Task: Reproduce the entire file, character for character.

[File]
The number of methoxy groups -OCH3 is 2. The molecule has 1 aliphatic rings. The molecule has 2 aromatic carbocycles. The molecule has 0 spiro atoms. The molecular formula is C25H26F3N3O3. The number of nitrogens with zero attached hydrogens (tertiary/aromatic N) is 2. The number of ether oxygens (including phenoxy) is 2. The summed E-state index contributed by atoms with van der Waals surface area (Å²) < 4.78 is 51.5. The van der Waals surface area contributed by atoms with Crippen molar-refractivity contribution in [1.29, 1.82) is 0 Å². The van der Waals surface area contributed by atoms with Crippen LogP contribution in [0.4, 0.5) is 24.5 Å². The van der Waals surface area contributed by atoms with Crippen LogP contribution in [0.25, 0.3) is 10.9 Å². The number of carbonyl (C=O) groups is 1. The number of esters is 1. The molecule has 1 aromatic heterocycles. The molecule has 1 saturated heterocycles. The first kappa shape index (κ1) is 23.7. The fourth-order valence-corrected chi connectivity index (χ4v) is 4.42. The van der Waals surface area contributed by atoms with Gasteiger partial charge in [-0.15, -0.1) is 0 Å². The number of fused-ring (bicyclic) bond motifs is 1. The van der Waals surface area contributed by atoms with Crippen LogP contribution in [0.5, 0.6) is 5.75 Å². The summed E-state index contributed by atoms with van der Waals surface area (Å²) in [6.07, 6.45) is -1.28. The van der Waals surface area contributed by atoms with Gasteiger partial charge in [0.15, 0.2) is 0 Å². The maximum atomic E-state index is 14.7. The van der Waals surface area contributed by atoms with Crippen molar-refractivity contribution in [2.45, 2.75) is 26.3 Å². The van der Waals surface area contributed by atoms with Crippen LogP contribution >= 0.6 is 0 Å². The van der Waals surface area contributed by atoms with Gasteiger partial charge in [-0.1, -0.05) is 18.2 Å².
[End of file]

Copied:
The number of methoxy groups -OCH3 is 2. The molecule has 1 aliphatic rings. The molecule has 2 aromatic carbocycles. The molecule has 0 spiro atoms. The molecular formula is C25H26F3N3O3. The number of nitrogens with zero attached hydrogens (tertiary/aromatic N) is 2. The number of ether oxygens (including phenoxy) is 2. The summed E-state index contributed by atoms with van der Waals surface area (Å²) < 4.78 is 51.5. The van der Waals surface area contributed by atoms with Crippen molar-refractivity contribution in [1.29, 1.82) is 0 Å². The van der Waals surface area contributed by atoms with Crippen LogP contribution in [0.4, 0.5) is 24.5 Å². The van der Waals surface area contributed by atoms with Crippen LogP contribution in [0.25, 0.3) is 10.9 Å². The number of carbonyl (C=O) groups is 1. The number of esters is 1. The molecule has 1 aromatic heterocycles. The molecule has 1 saturated heterocycles. The first kappa shape index (κ1) is 23.7. The fourth-order valence-corrected chi connectivity index (χ4v) is 4.42. The van der Waals surface area contributed by atoms with Gasteiger partial charge in [-0.15, -0.1) is 0 Å². The number of fused-ring (bicyclic) bond motifs is 1. The van der Waals surface area contributed by atoms with Crippen LogP contribution in [0.5, 0.6) is 5.75 Å². The summed E-state index contributed by atoms with van der Waals surface area (Å²) in [6.07, 6.45) is -1.28. The van der Waals surface area contributed by atoms with Gasteiger partial charge in [0.15, 0.2) is 0 Å². The maximum atomic E-state index is 14.7. The van der Waals surface area contributed by atoms with Crippen molar-refractivity contribution in [2.45, 2.75) is 26.3 Å². The van der Waals surface area contributed by atoms with Crippen LogP contribution >= 0.6 is 0 Å². The van der Waals surface area contributed by atoms with Gasteiger partial charge in [-0.1, -0.05) is 18.2 Å².